Fuel Your Body Right
By: Robert "RJ" Jones
Something that I have had to come to terms with as I proceed through my thirties is that my body is like a machine. A machine that requires good fuel, consistent maintenance, proper care, and a little bit of love otherwise it will rust to pieces. The fuel and maintenance aspects are becoming increasingly important as I cease to be buoyed by the invincibility of youth. The short version for me is that if I eat like crap and sleep like crap; I feel like crap and run like crap (one more crap for good measure. This article is now rated T).
While getting good sleep is its own problem set, getting proper fuel is something a little more within the realm of control and as always SCIENCE IS HERE TO HELP! I’ve always kind of played it by ear and gone with the prevailing runner’s cultural wisdom regarding what to eat before and after a workout and when exactly to eat it. But as we know, sometimes runners perpetuate ideas that have little basis in science, and also things that work for one person do not work for all. So I decided to do a little research to see if there was a helping of science to go along with the pre-, post-, and during-workout fueling paradigm.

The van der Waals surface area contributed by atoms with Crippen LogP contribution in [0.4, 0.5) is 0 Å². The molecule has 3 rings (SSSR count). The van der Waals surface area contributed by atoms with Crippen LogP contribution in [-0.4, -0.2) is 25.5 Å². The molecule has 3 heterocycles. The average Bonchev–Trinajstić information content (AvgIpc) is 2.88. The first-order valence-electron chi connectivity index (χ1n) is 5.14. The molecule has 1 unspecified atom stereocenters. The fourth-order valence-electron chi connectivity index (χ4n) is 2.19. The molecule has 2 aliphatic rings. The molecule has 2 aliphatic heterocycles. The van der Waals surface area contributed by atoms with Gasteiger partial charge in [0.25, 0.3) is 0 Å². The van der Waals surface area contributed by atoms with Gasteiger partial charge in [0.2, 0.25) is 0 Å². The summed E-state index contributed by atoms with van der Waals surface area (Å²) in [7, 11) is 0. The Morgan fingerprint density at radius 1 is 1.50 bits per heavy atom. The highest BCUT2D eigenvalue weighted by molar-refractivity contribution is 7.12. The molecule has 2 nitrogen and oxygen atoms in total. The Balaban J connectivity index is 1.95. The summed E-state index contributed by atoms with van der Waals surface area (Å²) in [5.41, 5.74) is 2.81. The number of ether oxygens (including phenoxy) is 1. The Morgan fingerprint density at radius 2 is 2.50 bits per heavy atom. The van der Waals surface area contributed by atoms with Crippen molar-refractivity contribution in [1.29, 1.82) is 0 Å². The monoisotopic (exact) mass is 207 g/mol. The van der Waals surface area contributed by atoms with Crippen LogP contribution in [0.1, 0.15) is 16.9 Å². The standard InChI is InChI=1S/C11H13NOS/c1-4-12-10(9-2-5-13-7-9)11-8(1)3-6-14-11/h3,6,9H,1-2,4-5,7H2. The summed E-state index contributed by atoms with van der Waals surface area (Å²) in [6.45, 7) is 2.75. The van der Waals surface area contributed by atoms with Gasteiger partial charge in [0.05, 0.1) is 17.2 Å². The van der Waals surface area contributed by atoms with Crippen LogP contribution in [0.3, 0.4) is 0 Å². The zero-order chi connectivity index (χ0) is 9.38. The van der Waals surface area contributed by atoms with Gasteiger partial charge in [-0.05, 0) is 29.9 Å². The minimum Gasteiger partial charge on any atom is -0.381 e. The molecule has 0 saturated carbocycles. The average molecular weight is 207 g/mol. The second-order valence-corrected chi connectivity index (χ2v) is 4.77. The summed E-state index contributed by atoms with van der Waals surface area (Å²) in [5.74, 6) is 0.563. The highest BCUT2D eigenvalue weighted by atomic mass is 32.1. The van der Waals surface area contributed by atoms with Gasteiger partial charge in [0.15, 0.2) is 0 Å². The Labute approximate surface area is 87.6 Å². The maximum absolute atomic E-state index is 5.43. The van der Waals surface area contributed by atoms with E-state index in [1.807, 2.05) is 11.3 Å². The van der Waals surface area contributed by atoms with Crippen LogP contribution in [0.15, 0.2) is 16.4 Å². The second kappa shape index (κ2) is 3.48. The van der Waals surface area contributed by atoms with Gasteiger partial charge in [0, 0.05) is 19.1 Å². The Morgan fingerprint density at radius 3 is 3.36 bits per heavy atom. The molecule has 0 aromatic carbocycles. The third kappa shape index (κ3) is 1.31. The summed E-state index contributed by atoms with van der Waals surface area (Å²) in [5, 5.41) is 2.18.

The main article that I read is here if you’re curious and I also poked my head into some of their citations to verify information. I’m going to summarize what they found and reiterate their caveats: this is not medical advice, always consult your physician regarding changes. This is a limited study that encompasses a few demographics and thus should not be seen as gospel for all people as many aspects of human physiology can influence the results aka your mileage may vary. Anyway, on with the summary!
Review of: Carbohydrates and Endurance Exercise: A Narrative Review of a Food First Approach (Naderi et al., 2023)